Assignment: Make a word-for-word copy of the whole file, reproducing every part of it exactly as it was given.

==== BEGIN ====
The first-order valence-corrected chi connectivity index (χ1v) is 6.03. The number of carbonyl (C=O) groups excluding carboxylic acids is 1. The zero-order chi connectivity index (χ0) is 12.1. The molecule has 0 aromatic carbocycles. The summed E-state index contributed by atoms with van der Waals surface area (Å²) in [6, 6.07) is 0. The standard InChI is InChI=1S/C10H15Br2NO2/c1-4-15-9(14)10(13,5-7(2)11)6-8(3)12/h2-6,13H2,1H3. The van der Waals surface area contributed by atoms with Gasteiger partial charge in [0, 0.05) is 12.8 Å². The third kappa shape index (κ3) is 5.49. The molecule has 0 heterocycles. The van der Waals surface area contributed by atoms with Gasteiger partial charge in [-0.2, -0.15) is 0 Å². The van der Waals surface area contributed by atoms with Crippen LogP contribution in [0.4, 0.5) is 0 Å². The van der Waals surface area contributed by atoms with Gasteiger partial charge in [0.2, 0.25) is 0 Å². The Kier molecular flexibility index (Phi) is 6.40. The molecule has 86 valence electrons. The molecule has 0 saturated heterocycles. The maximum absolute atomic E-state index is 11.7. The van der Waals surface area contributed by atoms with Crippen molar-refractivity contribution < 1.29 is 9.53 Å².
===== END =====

The first-order valence-corrected chi connectivity index (χ1v) is 6.03. The number of carbonyl (C=O) groups excluding carboxylic acids is 1. The zero-order chi connectivity index (χ0) is 12.1. The molecule has 0 aromatic carbocycles. The summed E-state index contributed by atoms with van der Waals surface area (Å²) in [6, 6.07) is 0. The standard InChI is InChI=1S/C10H15Br2NO2/c1-4-15-9(14)10(13,5-7(2)11)6-8(3)12/h2-6,13H2,1H3. The van der Waals surface area contributed by atoms with Gasteiger partial charge in [0, 0.05) is 12.8 Å². The third kappa shape index (κ3) is 5.49. The molecule has 0 heterocycles. The van der Waals surface area contributed by atoms with Gasteiger partial charge in [-0.2, -0.15) is 0 Å². The van der Waals surface area contributed by atoms with Crippen LogP contribution in [0.4, 0.5) is 0 Å². The van der Waals surface area contributed by atoms with Gasteiger partial charge in [0.2, 0.25) is 0 Å². The Kier molecular flexibility index (Phi) is 6.40. The molecule has 86 valence electrons. The molecule has 0 saturated heterocycles. The maximum absolute atomic E-state index is 11.7. The van der Waals surface area contributed by atoms with Crippen molar-refractivity contribution < 1.29 is 9.53 Å².